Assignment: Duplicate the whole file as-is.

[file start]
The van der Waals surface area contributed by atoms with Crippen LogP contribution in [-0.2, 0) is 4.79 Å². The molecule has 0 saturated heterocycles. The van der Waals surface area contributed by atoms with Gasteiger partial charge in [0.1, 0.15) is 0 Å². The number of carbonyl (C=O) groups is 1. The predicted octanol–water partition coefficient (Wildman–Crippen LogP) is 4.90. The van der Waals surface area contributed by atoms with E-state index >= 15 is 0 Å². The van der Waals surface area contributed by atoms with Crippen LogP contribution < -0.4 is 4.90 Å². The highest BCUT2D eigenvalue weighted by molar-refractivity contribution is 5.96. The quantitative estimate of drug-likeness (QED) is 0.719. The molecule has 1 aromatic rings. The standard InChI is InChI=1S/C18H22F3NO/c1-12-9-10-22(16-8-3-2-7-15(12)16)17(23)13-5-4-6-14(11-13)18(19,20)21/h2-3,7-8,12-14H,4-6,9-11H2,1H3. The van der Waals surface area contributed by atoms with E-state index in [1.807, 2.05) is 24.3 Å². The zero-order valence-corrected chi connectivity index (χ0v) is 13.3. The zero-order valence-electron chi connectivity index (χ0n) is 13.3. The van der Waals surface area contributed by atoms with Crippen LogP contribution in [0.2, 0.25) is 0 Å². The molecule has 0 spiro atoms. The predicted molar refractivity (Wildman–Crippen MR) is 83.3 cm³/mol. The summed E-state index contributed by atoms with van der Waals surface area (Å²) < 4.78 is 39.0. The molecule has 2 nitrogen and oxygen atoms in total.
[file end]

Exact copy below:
The van der Waals surface area contributed by atoms with Crippen LogP contribution in [-0.2, 0) is 4.79 Å². The molecule has 0 saturated heterocycles. The van der Waals surface area contributed by atoms with Gasteiger partial charge in [0.1, 0.15) is 0 Å². The number of carbonyl (C=O) groups is 1. The predicted octanol–water partition coefficient (Wildman–Crippen LogP) is 4.90. The van der Waals surface area contributed by atoms with E-state index >= 15 is 0 Å². The van der Waals surface area contributed by atoms with Crippen LogP contribution < -0.4 is 4.90 Å². The highest BCUT2D eigenvalue weighted by molar-refractivity contribution is 5.96. The quantitative estimate of drug-likeness (QED) is 0.719. The molecule has 1 aromatic rings. The standard InChI is InChI=1S/C18H22F3NO/c1-12-9-10-22(16-8-3-2-7-15(12)16)17(23)13-5-4-6-14(11-13)18(19,20)21/h2-3,7-8,12-14H,4-6,9-11H2,1H3. The van der Waals surface area contributed by atoms with E-state index in [1.807, 2.05) is 24.3 Å². The zero-order valence-corrected chi connectivity index (χ0v) is 13.3. The zero-order valence-electron chi connectivity index (χ0n) is 13.3. The van der Waals surface area contributed by atoms with Crippen LogP contribution in [0.2, 0.25) is 0 Å². The molecule has 0 spiro atoms. The predicted molar refractivity (Wildman–Crippen MR) is 83.3 cm³/mol. The summed E-state index contributed by atoms with van der Waals surface area (Å²) < 4.78 is 39.0. The molecule has 2 nitrogen and oxygen atoms in total.